Black Soldiers of WW1 Black History Month special

Onyeka Nubia

Narrative eye

Onyeka is a writer, law lecturer and historian. His books document the
lives and history of the African experience in Britain. His work
explores issues about cultural identity, resistance to oppression and
the will to succeed.

Onyeka has written three novels, The Black Prince, Waiting to Explode
and The Phoenix, which was awarded the 2009 African Achievers award for
Communication and Media. He has also written two plays and his recent
book, Blackamoores: Africans in Tudor England, their Presence, Status
and Origins, is a ground breaking historical publication which
highlights the significance of the presence of African people in Tudor
England. This important work is based on the investigation of over
250,000 artifacts and documents gathered by the author, spanning more
than 10 years of research. Some of this evidence was collected from
archives and parish records across England and Europe.

Tony T and Rebecca Goldstone

Sweet Patootee

It’s been nearly 20 years since we put our heads together and decided to found Sweet Patootee. We realised that if we combined our experience as producers, writers, researchers and editors, with our slightly geeky, totally passionate love of history and storytelling, we might be onto something. Since then, we’ve worked with some of the best directors, technical crews, partner organisations, production teams and executive producers in the business – who have all bought wholeheartedly into Sweet Patootee’s mission.

Screening of Mutiny

Mutiny explores the British Caribbean experience of the First World War and its legacies, as revealed by the last surviving veterans of the British West Indies Regiment. This screening is followed by a talk from the producers of the documentary, Sweet Patootee.

Image credit: From the documentary Mutiny
Interviewee Gershom Browne in 1915 – a Private in the 2nd British West Indies Regiment
© Sweet Patootee Ltd – all rights reserved

H Barnes

W.A.W.I

The Why Are West Indian Project (WAWI) is a voluntary organisation set up in 2009.
Principle Aim: To bring communities together by promoting Caribbean Military contribution within the British Armed Forces, as well as highlight the integral role the Caribbean community played in the rebuilding of post war Britain. Both have had a positive influence on British Heritage, Culture and Society which sadly has neither been acknowledged nor taught within schools.
Our Army of volunteers made up of both civilian and Military Personnel work collectively on the front line and behind the scenes providing a bespoke Community Outreach Programme at grassroots level. We believe education is paramount to changing perceptions and it is only by giving our children a history to be proud of will give them a future to believe in.
By engaging with a cross section of communities we provide audiences with a fresh and engaging exchange of dialogue; where learning and active participation is welcomed and encouraged.
Our workshops and Military Parades demonstrate how having a clearer understanding of our cultural history and shared identity can improve tolerance and acceptance of each other.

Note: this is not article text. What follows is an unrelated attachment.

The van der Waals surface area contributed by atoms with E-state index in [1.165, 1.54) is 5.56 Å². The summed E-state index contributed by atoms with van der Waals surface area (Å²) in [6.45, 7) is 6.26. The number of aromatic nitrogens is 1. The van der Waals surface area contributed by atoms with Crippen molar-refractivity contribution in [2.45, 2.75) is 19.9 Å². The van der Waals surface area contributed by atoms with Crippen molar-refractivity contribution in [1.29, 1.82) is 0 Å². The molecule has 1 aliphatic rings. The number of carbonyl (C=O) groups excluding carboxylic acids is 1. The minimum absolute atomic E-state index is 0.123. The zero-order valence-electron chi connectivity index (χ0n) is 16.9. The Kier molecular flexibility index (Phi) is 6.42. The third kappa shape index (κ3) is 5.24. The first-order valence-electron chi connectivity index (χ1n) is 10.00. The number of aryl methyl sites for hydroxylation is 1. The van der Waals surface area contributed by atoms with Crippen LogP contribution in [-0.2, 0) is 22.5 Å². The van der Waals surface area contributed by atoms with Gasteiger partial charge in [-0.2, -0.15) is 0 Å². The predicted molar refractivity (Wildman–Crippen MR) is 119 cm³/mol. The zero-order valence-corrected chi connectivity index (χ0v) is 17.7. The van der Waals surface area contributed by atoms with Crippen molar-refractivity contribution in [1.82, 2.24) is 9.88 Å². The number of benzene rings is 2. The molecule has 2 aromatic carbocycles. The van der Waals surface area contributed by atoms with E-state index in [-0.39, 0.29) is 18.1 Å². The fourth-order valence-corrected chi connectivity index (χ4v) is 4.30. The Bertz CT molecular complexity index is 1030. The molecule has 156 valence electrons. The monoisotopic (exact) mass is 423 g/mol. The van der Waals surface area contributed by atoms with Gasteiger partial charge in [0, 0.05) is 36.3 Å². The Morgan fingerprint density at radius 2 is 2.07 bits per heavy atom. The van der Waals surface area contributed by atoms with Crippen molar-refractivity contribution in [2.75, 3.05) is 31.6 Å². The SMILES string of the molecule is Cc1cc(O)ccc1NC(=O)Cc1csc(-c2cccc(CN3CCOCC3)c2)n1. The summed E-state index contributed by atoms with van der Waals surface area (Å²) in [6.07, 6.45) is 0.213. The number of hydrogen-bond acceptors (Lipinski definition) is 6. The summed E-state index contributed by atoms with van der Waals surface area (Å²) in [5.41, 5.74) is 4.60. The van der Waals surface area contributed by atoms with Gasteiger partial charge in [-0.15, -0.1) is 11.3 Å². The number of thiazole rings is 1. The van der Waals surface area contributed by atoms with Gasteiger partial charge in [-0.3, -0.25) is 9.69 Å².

www.whyarewestindians.co.uk

Selena Carty

Black Poppy Rose

Growing up in the UK, most people are aware of the Red Poppy, which signifies British remembrance, as celebrated by The Royal British Legion.

BlackPoppyRose fully supports the legacy of the red poppy, however, felt that as a member of the African/Black/Caribbean/Pacific Island communities it was important to highlight our contribution to world history.

The project began in 2010, following the realisation that in a country that many African/Black/Caribbean people call home, the history that represents us has been displaced over the course of time.

England has an excellent archive of the country's historic achievements. These are documented and celebrated via monuments, statues and plaques, documentaries, books, articles and magazines, etc. However, there is a severe lack of representation displaying the full picture of history, including all of its contributors.

African/Black/Caribbean communities have consistently contributed to civilisation, even in the face of adversity and in spite of mankind's most abhorrent treatment and atrocities against us. Throughout history, many of our generations have been displaced; our memories, our pain and our loss are universal. Whilst we do not wish to focus on negative aspects of history, we feel that it is important that our ancestors are recognised for their dues, of which many lost their lives in the process.

The BlackPoppyRose is a symbol for us to remember not only the soldiers, but also the peoples, of Africans/Black/Caribbean communities who contributed in any way for the War effort.

http://www.blackpoppyrose.org/wp/

John Sealy

Fabian's Films

Fabian’s Film is a Community Interest Company based in Exeter. Our mission is to make films which reflect the culturally diverse landscape of the British Isles; a form of Transnational British Film. This ethos extends to collaboration, providing opportunities for under-represented and marginalised communities in the UK.

In addition to this, we seek out ways in which to develop new models of production in terms of film practice; challenging hierarchical structures and processes that exist in contemporary narrative cinema - from concept to realisation. To do this, we foreground the notion of the creative process, applying site-specific methods of research/practice which are tailored to suit each individual project.

We are also developing a mentoring strand to encourage young and emerging filmmakers to realise strong and unique personal visions.

http://www.fabiansfilm.com/